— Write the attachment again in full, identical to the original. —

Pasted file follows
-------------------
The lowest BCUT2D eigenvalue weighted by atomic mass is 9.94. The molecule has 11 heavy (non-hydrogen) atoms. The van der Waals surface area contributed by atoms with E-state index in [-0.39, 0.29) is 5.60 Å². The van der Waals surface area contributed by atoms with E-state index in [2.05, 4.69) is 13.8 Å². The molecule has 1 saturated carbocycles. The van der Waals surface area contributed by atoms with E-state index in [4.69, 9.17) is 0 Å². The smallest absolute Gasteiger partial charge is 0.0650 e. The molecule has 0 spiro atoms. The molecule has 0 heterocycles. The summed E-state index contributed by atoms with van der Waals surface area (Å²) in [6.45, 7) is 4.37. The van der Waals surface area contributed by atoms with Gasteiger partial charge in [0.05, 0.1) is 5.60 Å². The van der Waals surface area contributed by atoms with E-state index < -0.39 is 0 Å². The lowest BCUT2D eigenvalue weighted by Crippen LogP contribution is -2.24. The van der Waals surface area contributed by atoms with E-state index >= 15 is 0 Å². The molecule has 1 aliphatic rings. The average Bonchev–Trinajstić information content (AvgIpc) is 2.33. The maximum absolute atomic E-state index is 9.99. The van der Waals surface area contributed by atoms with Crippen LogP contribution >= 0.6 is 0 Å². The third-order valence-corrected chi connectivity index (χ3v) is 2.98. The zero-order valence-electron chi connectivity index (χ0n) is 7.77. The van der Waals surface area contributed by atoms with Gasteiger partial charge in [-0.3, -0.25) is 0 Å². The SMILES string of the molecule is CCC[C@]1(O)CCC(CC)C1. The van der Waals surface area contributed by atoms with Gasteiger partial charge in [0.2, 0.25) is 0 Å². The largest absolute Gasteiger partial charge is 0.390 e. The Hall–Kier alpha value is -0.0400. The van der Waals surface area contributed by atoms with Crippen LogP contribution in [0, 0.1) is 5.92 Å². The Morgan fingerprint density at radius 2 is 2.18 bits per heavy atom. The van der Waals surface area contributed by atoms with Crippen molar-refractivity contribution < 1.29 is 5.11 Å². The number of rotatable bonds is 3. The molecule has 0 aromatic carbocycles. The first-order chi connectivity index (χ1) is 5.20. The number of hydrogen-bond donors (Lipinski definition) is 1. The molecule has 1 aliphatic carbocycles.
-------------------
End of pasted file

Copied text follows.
The lowest BCUT2D eigenvalue weighted by atomic mass is 9.94. The molecule has 11 heavy (non-hydrogen) atoms. The van der Waals surface area contributed by atoms with E-state index in [-0.39, 0.29) is 5.60 Å². The van der Waals surface area contributed by atoms with E-state index in [2.05, 4.69) is 13.8 Å². The molecule has 1 saturated carbocycles. The van der Waals surface area contributed by atoms with E-state index in [4.69, 9.17) is 0 Å². The smallest absolute Gasteiger partial charge is 0.0650 e. The molecule has 0 spiro atoms. The molecule has 0 heterocycles. The summed E-state index contributed by atoms with van der Waals surface area (Å²) in [6.45, 7) is 4.37. The van der Waals surface area contributed by atoms with Gasteiger partial charge in [0.05, 0.1) is 5.60 Å². The van der Waals surface area contributed by atoms with E-state index < -0.39 is 0 Å². The lowest BCUT2D eigenvalue weighted by Crippen LogP contribution is -2.24. The van der Waals surface area contributed by atoms with E-state index >= 15 is 0 Å². The molecule has 1 aliphatic rings. The average Bonchev–Trinajstić information content (AvgIpc) is 2.33. The maximum absolute atomic E-state index is 9.99. The van der Waals surface area contributed by atoms with Crippen LogP contribution >= 0.6 is 0 Å². The third-order valence-corrected chi connectivity index (χ3v) is 2.98. The zero-order valence-electron chi connectivity index (χ0n) is 7.77. The van der Waals surface area contributed by atoms with Gasteiger partial charge in [-0.3, -0.25) is 0 Å². The SMILES string of the molecule is CCC[C@]1(O)CCC(CC)C1. The van der Waals surface area contributed by atoms with Gasteiger partial charge in [0.2, 0.25) is 0 Å². The largest absolute Gasteiger partial charge is 0.390 e. The Hall–Kier alpha value is -0.0400. The van der Waals surface area contributed by atoms with Crippen LogP contribution in [0, 0.1) is 5.92 Å². The Morgan fingerprint density at radius 2 is 2.18 bits per heavy atom. The van der Waals surface area contributed by atoms with Crippen molar-refractivity contribution < 1.29 is 5.11 Å². The number of rotatable bonds is 3. The molecule has 0 aromatic carbocycles. The first-order chi connectivity index (χ1) is 5.20. The number of hydrogen-bond donors (Lipinski definition) is 1. The molecule has 1 aliphatic carbocycles.